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Even Inside MSNBC They Recognize Cable News Is Awful

The opinions expressed by columnists are their own and do not necessarily represent the views of

You know it’s bad in cable news when someone at MSNBC says cable news is no longer news. A woman named Ariana Pekary, who worked as a producer on “The Last Word with Lawrence O’Donnell,” quit her job recently because she just couldn’t do it anymore. That she managed to stay any length of time working for a prima donna like Larry is a testament to her intestinal fortitude, but even a true believer has their limits. What has happened to cable news in the era of the Trump presidency was even too much for her.


I’ve been sounding this alarm for a few years now and even wrote a best-selling book about it. If you watch a “cable news debate” on any subject, there is a better-than-average chance that you’ll come away dumber. Which network doesn’t really matter. The level of knowledge of the guests is about the same: they’ve read a story about the topic and have an opinion. 

You’d think I was joking, and I wish I was, but I’m not. Haven’t you noticed how the same people weigh in on everything? North Korea? Check. Health policy? Check. Taxes? Yep. Education? Same. The pandemic? There they are. 

Did cable news just luck into finding the smartest people ever to exist? As someone who knows many of the faces you watch, whatever network you watch, I assure you the answer is no. 

They’re not dumb, but they’re also not special. Their skill, as it were, is to be able to string together a semi-coherent sentence, always with hours to prepare and often with the help of producers, on any subject. When a segment is five minutes long and there are three or more people involved, how much does anyone have to know anyway? You could do it, I promise you. 

No, knowledge of a subject is not a requirement at all. In many cases, to be honest, it’s an obstacle. It seems crazy (mostly because it is), but having worked with a lot of policy “wonks” I can tell you they’re not the easiest people to have a conversation with, even about the subject they know more than almost anyone on. Most wonks get so deep in the weeds of their issues, and their work lives are spent with people who do the same, that they don’t realize not everyone has a working knowledge of the intricacies of reinsurance, for example (don’t ask). Having them on TV to explain something complex in simple terms would be like asking a feral cat to explain thermodynamics. 


They need a buffer to be understood. That used to be the host or reporter, but now it’s no one. So the people who study these issues for a living are out, and in come the contributors.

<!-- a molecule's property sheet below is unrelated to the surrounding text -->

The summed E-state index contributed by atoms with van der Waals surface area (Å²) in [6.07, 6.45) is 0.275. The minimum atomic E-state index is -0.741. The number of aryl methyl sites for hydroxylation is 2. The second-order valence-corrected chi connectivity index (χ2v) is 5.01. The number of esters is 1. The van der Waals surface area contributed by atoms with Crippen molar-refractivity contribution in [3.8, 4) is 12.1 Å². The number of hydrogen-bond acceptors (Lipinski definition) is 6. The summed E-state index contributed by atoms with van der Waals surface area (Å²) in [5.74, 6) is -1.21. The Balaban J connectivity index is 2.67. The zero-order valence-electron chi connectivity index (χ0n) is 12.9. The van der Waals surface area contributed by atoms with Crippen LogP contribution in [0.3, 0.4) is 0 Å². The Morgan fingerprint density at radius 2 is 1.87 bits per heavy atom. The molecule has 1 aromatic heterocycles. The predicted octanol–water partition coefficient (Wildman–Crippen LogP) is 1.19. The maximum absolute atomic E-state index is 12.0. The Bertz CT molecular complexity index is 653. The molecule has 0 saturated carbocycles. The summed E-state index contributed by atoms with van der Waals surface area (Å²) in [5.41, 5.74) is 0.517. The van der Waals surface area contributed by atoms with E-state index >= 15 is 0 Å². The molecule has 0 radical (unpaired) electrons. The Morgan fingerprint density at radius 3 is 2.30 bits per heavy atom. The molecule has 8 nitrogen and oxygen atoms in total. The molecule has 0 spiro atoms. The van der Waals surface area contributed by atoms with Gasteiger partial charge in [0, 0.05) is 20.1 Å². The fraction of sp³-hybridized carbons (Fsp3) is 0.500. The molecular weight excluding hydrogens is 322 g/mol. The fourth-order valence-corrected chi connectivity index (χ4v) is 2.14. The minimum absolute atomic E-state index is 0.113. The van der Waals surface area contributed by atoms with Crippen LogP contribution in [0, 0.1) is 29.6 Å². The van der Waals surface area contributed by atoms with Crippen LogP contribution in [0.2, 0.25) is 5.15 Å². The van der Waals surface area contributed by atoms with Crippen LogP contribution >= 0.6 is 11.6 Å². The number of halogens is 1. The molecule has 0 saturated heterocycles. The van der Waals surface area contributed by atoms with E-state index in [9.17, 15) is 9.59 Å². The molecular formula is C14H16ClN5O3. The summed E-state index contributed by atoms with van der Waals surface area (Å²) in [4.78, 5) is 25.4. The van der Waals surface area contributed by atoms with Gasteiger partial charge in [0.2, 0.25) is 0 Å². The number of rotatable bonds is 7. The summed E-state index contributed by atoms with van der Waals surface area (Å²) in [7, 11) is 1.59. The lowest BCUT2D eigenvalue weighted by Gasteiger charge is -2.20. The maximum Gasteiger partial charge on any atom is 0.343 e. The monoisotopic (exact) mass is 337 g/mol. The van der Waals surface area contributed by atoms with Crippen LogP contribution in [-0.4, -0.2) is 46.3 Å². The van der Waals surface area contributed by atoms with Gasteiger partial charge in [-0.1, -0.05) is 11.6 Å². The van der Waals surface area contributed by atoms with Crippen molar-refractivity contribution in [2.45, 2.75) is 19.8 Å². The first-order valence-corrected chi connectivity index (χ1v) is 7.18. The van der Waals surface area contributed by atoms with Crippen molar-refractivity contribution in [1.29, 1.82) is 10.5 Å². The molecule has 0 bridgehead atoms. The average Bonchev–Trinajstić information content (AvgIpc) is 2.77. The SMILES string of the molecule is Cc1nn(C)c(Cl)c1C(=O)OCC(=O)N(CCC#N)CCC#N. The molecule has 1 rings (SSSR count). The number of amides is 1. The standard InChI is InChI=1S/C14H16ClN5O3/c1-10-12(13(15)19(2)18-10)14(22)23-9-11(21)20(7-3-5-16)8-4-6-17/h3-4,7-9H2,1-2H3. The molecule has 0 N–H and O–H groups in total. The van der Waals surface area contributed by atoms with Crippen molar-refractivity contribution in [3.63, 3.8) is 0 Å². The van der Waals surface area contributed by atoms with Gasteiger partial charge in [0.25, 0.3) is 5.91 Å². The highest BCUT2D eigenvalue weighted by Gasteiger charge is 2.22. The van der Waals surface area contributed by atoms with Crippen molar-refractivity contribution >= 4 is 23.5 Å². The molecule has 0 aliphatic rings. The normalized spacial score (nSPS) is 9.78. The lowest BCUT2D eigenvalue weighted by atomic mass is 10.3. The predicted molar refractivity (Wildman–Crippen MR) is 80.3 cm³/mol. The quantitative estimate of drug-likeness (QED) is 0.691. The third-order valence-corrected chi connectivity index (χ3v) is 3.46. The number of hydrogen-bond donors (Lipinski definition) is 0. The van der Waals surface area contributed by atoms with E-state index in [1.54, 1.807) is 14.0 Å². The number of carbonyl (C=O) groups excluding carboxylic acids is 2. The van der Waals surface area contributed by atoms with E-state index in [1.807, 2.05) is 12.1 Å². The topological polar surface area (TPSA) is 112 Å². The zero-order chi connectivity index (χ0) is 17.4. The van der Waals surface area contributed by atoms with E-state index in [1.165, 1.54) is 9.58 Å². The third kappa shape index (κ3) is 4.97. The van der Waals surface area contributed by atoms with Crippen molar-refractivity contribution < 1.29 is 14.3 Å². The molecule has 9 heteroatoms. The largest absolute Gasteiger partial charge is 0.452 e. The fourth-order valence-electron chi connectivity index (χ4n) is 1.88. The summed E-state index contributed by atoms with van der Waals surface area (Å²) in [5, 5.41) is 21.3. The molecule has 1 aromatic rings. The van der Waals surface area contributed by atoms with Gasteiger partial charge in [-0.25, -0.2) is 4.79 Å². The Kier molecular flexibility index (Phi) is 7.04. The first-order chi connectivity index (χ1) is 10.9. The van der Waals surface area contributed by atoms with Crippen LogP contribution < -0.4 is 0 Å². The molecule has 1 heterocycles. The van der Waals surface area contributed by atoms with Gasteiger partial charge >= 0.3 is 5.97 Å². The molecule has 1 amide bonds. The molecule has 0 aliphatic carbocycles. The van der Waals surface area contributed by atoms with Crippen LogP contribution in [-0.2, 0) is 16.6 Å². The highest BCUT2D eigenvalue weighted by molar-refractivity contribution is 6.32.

A lot of cable news contributors are like actors – they know they don’t have the knowledge, so they have to bring the bombast. They’ll tell you they don’t play a role, but most of them do play a role. Otherwise, their whole real lives would be spent yelling at everyone. The way Ariana put it is that the model “forces” producers “to make bad decisions on a daily basis.” 

She continued, “The model blocks diversity of thought and content because the networks have incentive to amplify fringe voices and events, at the expense of others … all because it pumps up the ratings.” 

I know this to be true. I’ve been personally told so by people in position to make those decisions. These networks aren’t concerned with conveying information--they check their ratings literally by the minute. What and who “rates well” dictate what is on the next day, not what’s actually newsworthy. That’s the opposite of what you’d expect from an organization with the word “news” right there in their name, but it’s true. 

If you were given just a list of guests on almost any cable news show for any given day, you’d have to wonder if it’s a rerun – it’s the same people, no matter what the topics are. There’s nothing wrong with this, of course. They’re private businesses and free to do whatever they want. The problem comes in with the use of the word “news.” It’s not.


I get that they’re paying these people obscene amounts of money to talk for a couple of minutes per day, so they might as well use them. Just don’t call it news, because it’s not. 

“Occasionally, the producers will choose to do a topic or story without regard for how they think it will rate, but that is the exception, not the rule,” Ariana wrote, and she’s right. That’s not going to change anytime soon. The same void in the market that originally gave birth to MSNBC and eventually to Fox exists again today. I hope someone, even one of them, gets back in the news business and fills it. Because accurate, honest news is desperately needed.


Derek Hunter is the host of a free daily podcast (subscribe!), host of a daily radio show on WCBM in Maryland, and author of the book, Outrage, INC., which exposes how liberals use fear and hatred to manipulate the masses. Follow him on Twitter at @DerekAHunter and on Parler at @DerekHunter.

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